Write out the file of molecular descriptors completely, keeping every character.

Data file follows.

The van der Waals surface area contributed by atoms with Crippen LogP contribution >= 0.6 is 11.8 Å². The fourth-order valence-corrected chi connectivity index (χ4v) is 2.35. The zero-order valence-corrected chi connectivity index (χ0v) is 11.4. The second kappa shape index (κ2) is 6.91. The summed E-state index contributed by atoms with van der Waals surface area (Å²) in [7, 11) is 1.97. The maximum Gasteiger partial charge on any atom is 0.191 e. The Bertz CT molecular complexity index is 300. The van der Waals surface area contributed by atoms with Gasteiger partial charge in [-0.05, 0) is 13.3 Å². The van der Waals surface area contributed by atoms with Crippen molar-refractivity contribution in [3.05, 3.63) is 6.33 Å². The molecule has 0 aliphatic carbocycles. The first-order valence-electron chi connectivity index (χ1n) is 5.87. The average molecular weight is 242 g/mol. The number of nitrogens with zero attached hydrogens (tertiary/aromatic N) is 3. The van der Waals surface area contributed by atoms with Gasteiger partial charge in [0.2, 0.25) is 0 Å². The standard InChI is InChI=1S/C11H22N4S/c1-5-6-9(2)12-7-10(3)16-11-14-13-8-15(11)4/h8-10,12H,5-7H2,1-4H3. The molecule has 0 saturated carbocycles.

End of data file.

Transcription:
The van der Waals surface area contributed by atoms with Crippen LogP contribution >= 0.6 is 11.8 Å². The fourth-order valence-corrected chi connectivity index (χ4v) is 2.35. The zero-order valence-corrected chi connectivity index (χ0v) is 11.4. The second kappa shape index (κ2) is 6.91. The summed E-state index contributed by atoms with van der Waals surface area (Å²) in [7, 11) is 1.97. The maximum Gasteiger partial charge on any atom is 0.191 e. The Bertz CT molecular complexity index is 300. The van der Waals surface area contributed by atoms with Gasteiger partial charge in [-0.05, 0) is 13.3 Å². The van der Waals surface area contributed by atoms with Crippen molar-refractivity contribution in [3.05, 3.63) is 6.33 Å². The molecule has 0 aliphatic carbocycles. The first-order valence-electron chi connectivity index (χ1n) is 5.87. The average molecular weight is 242 g/mol. The number of nitrogens with zero attached hydrogens (tertiary/aromatic N) is 3. The van der Waals surface area contributed by atoms with Gasteiger partial charge in [0.2, 0.25) is 0 Å². The standard InChI is InChI=1S/C11H22N4S/c1-5-6-9(2)12-7-10(3)16-11-14-13-8-15(11)4/h8-10,12H,5-7H2,1-4H3. The molecule has 0 saturated carbocycles.